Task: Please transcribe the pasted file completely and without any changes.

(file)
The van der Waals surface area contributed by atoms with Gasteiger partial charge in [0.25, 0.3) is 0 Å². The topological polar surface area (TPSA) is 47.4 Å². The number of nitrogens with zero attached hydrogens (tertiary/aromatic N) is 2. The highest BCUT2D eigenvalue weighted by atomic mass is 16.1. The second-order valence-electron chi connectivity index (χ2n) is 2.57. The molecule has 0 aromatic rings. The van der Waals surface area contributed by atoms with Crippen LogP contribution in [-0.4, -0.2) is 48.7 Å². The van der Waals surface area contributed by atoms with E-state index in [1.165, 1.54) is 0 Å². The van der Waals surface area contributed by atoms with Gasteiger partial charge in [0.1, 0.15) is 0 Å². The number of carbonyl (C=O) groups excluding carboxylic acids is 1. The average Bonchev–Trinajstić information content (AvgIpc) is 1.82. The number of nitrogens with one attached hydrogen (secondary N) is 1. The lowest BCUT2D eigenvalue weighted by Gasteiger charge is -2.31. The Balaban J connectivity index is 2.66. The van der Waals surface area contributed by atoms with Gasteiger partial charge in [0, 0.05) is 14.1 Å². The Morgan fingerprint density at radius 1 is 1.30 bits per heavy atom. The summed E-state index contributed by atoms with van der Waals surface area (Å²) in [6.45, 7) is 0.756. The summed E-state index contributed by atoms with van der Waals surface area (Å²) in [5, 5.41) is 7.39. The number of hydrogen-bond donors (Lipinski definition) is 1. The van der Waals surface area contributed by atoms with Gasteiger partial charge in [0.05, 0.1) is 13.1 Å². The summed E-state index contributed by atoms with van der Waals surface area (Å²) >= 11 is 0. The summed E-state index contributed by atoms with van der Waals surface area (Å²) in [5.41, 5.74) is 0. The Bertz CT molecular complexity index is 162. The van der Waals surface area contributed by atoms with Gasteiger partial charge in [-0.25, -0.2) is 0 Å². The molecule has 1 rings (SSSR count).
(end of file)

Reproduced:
The van der Waals surface area contributed by atoms with Gasteiger partial charge in [0.25, 0.3) is 0 Å². The topological polar surface area (TPSA) is 47.4 Å². The number of nitrogens with zero attached hydrogens (tertiary/aromatic N) is 2. The highest BCUT2D eigenvalue weighted by atomic mass is 16.1. The second-order valence-electron chi connectivity index (χ2n) is 2.57. The molecule has 0 aromatic rings. The van der Waals surface area contributed by atoms with Crippen LogP contribution in [-0.4, -0.2) is 48.7 Å². The van der Waals surface area contributed by atoms with E-state index in [1.165, 1.54) is 0 Å². The van der Waals surface area contributed by atoms with Gasteiger partial charge in [0.1, 0.15) is 0 Å². The number of carbonyl (C=O) groups excluding carboxylic acids is 1. The average Bonchev–Trinajstić information content (AvgIpc) is 1.82. The number of nitrogens with one attached hydrogen (secondary N) is 1. The lowest BCUT2D eigenvalue weighted by Gasteiger charge is -2.31. The Balaban J connectivity index is 2.66. The van der Waals surface area contributed by atoms with Gasteiger partial charge in [0, 0.05) is 14.1 Å². The Morgan fingerprint density at radius 1 is 1.30 bits per heavy atom. The summed E-state index contributed by atoms with van der Waals surface area (Å²) in [6.45, 7) is 0.756. The summed E-state index contributed by atoms with van der Waals surface area (Å²) in [5, 5.41) is 7.39. The number of hydrogen-bond donors (Lipinski definition) is 1. The van der Waals surface area contributed by atoms with Gasteiger partial charge in [0.05, 0.1) is 13.1 Å². The summed E-state index contributed by atoms with van der Waals surface area (Å²) >= 11 is 0. The summed E-state index contributed by atoms with van der Waals surface area (Å²) in [5.41, 5.74) is 0. The Bertz CT molecular complexity index is 162. The van der Waals surface area contributed by atoms with Gasteiger partial charge in [-0.25, -0.2) is 0 Å². The molecule has 1 rings (SSSR count).